mortal engines

Art by Duke Yanagi

Everything about the movie trailer for MORTAL ENGINES would lead you to believe that it is Peter Jackson’s latest film, and while he has credits for producing and writing the movie, the directorial duties were handled by Christian Rivers, a new director who has long been part of Jackson’s art department.  With no upfront credits and my only awareness of the film being the trailer, I was rather confused while watching the film as it was not up to the quality I expect of a Peter Jackson film, at least one where the studios aren’t meddling in every aspect. That is not to say the film is bad, it is an impressive debut film for Rivers, but it continually suffers from outside influences when it should be left to be its own thing.

After a brief recap of how civilization destroyed itself, the movie hits the ground running with a frantic chase scene as a monstrous, mobile London seeks to consume a much, much smaller mining town.  The chase gives you some sense of the world while introducing you to various major and minor characters, all while keeping the tension at a fever pitch. This is promptly followed up by an attempted murder, the fallout of which firmly establishes London’s Head Historian, Thaddeus Valentine, as the primary antagonist and Hester Shaw and Tom Natsworthy as the primary protagonists.  The rest of the film is something of a cat and mouse game played on a large scale as Valentine tries to kill Hester while also aiming to consolidate his power in London, and Hester is trying to stay alive and find a way to exact her revenge on Valentine. There are, of course, minor players on both sides that will change up the dynamics a bit, but never enough to alter the course that was set right from the start.

Mortal Engines desperately wants to be an A list blockbuster film, and if visuals were the only consideration it probably would be.  The movie is beautiful, with fully developed environments and locations that range from the creepy to the fantastic. The special effects are top notch, with Shrike, a man turned machine, being amazingly realized so that he seems completely real and present.  Likewise, the mobile cities look impressive and believable, which is no small feat given the ludicrous size of London. The only fault that can be applied to the visuals are the directorial style, as certain shots seemed cribbed from other notable films, such as Star Wars, which I don’t think was intentionally done, but the thought occurred to me too many times not to mention it.  Also, if you are going to borrow lines from the Lord of the Rings films, it would best not to have Hugo Weaving, who plays Valentine and also played Elrond in LOTR and The Hobbit films, have those lines, because it just underscores the fact that you stole them and it feels schlocky.

As far as the story goes, that is where MORTAL ENGINES suffers, but I am not exactly sure how.  The world is interesting, the characters are interesting, the plot certainly has stakes to it, but the film never drew me in and made me care, which is a shame because the subject matter is intriguing enough that I think it could make a good franchise, if done better.  Part of the problem could be that the movie only has a run time of 128 minutes. If they would’ve added another twenty or twenty-five minutes to the film and devoted it to character development and fleshing out the world, it may have done a better job of captivating me.  Along those lines, I noticed shots from the trailer that weren’t in the film, leaving me to believe that if someone was to sift through the cutting room floor, they may be able to assemble a better cut that solves the nagging issues that weigh this movie down.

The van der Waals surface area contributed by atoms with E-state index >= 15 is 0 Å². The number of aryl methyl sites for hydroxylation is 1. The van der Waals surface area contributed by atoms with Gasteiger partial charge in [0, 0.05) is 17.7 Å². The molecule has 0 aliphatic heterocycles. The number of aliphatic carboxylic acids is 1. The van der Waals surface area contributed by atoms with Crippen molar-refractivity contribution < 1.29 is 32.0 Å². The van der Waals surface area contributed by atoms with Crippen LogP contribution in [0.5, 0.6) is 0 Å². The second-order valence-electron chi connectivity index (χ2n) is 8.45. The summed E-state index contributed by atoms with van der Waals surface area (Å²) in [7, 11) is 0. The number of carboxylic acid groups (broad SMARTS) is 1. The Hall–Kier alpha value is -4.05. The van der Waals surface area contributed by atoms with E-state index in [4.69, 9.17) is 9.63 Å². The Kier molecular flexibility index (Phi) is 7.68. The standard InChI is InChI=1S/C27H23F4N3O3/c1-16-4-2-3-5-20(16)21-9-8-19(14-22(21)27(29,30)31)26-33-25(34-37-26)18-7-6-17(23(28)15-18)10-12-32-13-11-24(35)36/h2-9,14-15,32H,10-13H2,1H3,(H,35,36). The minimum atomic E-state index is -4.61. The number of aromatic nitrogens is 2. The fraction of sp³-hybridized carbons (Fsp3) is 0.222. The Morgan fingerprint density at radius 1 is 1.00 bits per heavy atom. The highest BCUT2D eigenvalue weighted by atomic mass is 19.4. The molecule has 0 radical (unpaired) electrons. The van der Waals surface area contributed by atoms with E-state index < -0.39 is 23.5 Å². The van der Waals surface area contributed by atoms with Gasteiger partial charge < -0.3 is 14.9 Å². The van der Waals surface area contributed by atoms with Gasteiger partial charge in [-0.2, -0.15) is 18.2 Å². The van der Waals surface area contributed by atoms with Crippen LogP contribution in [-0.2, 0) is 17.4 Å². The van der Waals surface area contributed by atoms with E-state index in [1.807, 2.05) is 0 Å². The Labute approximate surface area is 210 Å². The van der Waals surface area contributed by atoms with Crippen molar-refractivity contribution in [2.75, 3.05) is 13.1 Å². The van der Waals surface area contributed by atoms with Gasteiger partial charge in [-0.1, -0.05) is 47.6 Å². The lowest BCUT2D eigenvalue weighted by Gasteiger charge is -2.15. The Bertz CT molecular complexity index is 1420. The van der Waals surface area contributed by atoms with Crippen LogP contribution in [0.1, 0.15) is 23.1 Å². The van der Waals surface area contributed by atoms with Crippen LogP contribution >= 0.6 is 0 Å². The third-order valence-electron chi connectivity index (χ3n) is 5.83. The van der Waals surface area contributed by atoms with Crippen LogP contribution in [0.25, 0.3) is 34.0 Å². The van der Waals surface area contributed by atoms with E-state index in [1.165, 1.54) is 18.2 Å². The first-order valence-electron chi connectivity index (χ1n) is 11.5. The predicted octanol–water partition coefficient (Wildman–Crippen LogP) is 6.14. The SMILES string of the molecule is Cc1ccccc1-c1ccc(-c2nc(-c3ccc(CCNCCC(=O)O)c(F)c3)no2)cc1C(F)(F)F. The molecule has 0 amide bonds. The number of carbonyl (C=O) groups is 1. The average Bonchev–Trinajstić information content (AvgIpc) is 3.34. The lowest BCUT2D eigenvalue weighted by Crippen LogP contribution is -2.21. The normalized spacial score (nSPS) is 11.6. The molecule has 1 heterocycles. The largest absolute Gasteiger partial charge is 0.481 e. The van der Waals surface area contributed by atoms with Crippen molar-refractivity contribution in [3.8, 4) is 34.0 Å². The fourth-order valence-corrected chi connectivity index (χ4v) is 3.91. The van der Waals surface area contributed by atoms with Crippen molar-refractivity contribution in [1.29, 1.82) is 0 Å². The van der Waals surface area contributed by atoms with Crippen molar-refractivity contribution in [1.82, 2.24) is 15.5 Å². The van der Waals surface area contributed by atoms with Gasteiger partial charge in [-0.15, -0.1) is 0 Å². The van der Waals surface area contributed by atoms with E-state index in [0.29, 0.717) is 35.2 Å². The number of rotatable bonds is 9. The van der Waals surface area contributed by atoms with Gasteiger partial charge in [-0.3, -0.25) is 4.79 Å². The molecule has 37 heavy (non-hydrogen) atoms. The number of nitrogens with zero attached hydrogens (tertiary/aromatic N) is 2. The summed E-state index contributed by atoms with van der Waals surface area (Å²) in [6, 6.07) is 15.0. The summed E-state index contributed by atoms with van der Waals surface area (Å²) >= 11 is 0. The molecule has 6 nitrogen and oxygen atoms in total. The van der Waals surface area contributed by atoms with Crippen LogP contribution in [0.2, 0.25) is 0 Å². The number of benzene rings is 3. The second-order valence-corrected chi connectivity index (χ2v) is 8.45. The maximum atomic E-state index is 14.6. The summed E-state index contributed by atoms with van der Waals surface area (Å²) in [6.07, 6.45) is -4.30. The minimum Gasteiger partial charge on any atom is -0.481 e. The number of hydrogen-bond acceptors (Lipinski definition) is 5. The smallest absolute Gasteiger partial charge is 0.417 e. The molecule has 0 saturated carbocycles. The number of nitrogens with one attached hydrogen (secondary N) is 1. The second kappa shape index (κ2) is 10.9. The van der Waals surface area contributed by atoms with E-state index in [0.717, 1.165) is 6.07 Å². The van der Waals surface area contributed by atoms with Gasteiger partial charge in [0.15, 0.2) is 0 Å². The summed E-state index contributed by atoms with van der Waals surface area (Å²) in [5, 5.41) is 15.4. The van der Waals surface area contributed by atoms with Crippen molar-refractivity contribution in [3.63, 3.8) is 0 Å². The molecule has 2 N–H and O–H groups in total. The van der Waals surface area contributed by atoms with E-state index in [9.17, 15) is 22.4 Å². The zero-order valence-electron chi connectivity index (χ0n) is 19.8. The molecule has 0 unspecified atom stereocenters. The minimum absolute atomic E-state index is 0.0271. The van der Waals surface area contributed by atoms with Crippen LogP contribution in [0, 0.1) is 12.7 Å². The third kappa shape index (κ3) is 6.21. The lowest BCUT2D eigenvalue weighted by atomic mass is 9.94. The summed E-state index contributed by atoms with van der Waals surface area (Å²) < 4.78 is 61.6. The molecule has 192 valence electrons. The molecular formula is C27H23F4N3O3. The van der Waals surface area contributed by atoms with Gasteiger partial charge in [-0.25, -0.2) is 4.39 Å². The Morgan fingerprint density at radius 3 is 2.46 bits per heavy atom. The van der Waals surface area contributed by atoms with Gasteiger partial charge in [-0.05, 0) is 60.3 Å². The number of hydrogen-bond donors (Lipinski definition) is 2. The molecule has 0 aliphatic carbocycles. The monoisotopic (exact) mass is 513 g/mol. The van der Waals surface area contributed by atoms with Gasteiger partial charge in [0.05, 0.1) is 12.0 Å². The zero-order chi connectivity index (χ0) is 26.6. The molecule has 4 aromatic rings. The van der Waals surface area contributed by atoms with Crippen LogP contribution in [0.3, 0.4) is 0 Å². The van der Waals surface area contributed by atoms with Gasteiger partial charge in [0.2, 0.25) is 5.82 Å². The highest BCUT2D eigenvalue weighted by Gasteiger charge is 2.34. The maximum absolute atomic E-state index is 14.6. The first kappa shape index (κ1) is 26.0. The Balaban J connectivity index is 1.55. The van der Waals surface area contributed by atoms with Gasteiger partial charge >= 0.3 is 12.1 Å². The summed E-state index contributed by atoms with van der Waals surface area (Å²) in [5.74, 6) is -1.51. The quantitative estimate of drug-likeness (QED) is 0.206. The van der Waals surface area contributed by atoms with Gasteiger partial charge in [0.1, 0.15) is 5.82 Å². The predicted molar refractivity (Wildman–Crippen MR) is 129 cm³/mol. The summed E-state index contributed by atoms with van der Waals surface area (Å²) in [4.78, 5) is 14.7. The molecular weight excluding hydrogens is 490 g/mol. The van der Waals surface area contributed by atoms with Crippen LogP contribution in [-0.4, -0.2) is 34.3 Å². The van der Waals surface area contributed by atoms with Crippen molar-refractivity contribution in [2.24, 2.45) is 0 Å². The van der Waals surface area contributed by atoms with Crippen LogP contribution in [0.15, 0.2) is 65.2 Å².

The performances in Mortal Engines are fine, if not good, but as the film never really makes you care about the story it’s hard to have any emotional attachment to the characters, which makes most of the performances fall flat.  However, I did like the fact that mostly up and coming international actors were tapped for this project as that kept expectations in check and allowed this movie to largely avoid the fanfare that comes with celebrity vehicles. Hera Hilmar takes on the role of Hester Shaw and she does a decent job of making Shaw’s drive believable, at least at the start, but I think the deficiencies in the character come more from poor writing than her performance, as she is emotionally on point throughout the film, even if the transitions between them don’t necessarily play out that well with the story.  Tom Natsworthy is portrayed by Robert Sheehan (MUTE) and I found his performance somewhat intriguing. Tom is supposed to be a relatable everyman, and I am not sure if Robert nails the role, or is so low impact that he is just a kind of easy blank slate to project on to. His tenure as an actor leads me to believe it’s the former, but I haven’t seen enough of his work to be certain of that. The most well-known and veteran actor on the cast is Hugo Weaving, who, again, plays Thaddeus Valentine. Weaving has great range and easily transitions from benevolent to sinister without missing a beat, giving by far the best performance of the film.  Unfortunately, his prowess is not enough to redeem an underwhelming plot, to the point that even Valentine’s eventual downfall is less than satisfying because the movie just never made me care that much.

MORTAL ENGINES wants to be an A list blockbuster, but it comes in as a visually stunning B movie with a forgettable plot.  All the elements are there that should make this movie great, but they just never come together, making the sum less than the parts, and ultimately disappointing.  If you are a diehard Hugo Weaving fan or just want something visually delicious, than Mortal Engines is probably right for you, otherwise it’s probably not worth your time.

Final Score: 5 out of 10